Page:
Climate change meets trade in promoting green growth: potential conflicts and synergies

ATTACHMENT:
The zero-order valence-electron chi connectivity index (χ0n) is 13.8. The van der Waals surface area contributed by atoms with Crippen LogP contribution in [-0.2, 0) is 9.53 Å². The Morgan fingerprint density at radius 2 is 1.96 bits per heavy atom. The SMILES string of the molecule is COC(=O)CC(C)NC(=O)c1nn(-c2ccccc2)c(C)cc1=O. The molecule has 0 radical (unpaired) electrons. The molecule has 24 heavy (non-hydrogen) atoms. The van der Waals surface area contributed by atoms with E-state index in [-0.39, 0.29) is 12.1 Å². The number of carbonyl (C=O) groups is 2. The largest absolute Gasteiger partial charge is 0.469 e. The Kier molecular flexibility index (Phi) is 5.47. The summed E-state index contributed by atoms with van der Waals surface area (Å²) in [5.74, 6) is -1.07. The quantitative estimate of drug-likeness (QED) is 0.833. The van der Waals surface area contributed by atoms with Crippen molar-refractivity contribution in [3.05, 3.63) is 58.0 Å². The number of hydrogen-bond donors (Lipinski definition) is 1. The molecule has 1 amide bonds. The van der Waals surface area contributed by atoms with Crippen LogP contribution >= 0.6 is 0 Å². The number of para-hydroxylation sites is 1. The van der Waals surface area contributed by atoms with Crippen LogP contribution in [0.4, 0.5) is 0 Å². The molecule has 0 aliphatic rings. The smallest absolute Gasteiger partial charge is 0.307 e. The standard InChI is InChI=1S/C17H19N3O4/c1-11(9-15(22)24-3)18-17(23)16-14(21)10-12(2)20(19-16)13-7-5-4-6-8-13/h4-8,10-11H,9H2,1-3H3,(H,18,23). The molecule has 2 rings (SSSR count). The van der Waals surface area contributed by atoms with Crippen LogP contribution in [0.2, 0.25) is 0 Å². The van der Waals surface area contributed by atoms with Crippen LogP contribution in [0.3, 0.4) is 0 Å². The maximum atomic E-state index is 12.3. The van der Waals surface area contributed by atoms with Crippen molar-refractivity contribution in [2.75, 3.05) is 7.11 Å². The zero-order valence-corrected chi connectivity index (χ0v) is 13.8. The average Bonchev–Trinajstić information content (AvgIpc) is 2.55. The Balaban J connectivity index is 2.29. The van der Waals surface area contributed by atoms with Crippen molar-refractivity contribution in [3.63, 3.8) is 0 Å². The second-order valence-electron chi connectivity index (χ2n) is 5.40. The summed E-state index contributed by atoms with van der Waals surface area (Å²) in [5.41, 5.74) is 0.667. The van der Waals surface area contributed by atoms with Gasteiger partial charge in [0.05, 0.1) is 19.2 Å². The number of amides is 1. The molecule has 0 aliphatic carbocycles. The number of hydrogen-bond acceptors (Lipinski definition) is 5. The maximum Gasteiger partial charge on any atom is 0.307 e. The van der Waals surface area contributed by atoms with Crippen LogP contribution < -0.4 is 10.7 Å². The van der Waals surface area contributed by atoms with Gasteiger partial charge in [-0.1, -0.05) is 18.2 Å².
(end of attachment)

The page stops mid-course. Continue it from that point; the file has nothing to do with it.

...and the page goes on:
To date, border adjustment measures in the form of emissions allowance requirements (EAR) under the U.S. proposed cap-and-trade regime are the most concrete unilateral trade measure put forward on the table to level the carbon playing field. If improperly implemented, such measures could disturb the world trade order and trigger trade war. Because of these potentially far-reaching impacts, this paper focuses on this type of unilateral border adjustment that requires importers to acquire and surrender emissions allowances corresponding to the embedded carbon contents in their goods from countries that have not taken climate actions comparable to that of home country. Our discussion is mainly on the legality of unilateral EAR under the WTO rules. Given that the inclusion of border carbon adjustment measures is widely considered essential to secure passage of any U.S. legislation capping its greenhouse gas emissions, we argue that, on the U.S. side, in designing such trade measures, WTO rules need to be carefully scrutinised, and efforts need to be made early on to ensure that the proposed measures comply with them. After all, a conflict between the trade and climate regimes, if it breaks out, helps neither trade nor the global climate. The U.S. needs to explore with its trading partners cooperative sectoral approaches to advancing low-carbon technologies and/or concerted mitigation efforts in a given sector at an international level. Moreover, to increase the prospects for a successful WTO defence of the Waxman-Markey type of border adjustment provision, 1) there should be a period of good faith efforts to reach agreements among the countries concerned before imposing such trade measures; 2) WTO consistency also requires considering alternatives to trade provisions that could be reasonably expected to fulfill the same function but are not inconsistent or less inconsistent with the relevant WTO provisions; and 3) trade provisions can refer to the designated special international reserve allowance pool, but should allow importers to submit equivalent emission reduction units that are recognized by international treaties to cover the carbon contents of imported products. The paper concludes by arguing that the major developing countries being targeted by such border carbon adjustment measures should make the best use of the forums provided under the United Nations Framework Convention on Climate Change to effectively deal with the proposed border adjustment measures to their advantage.
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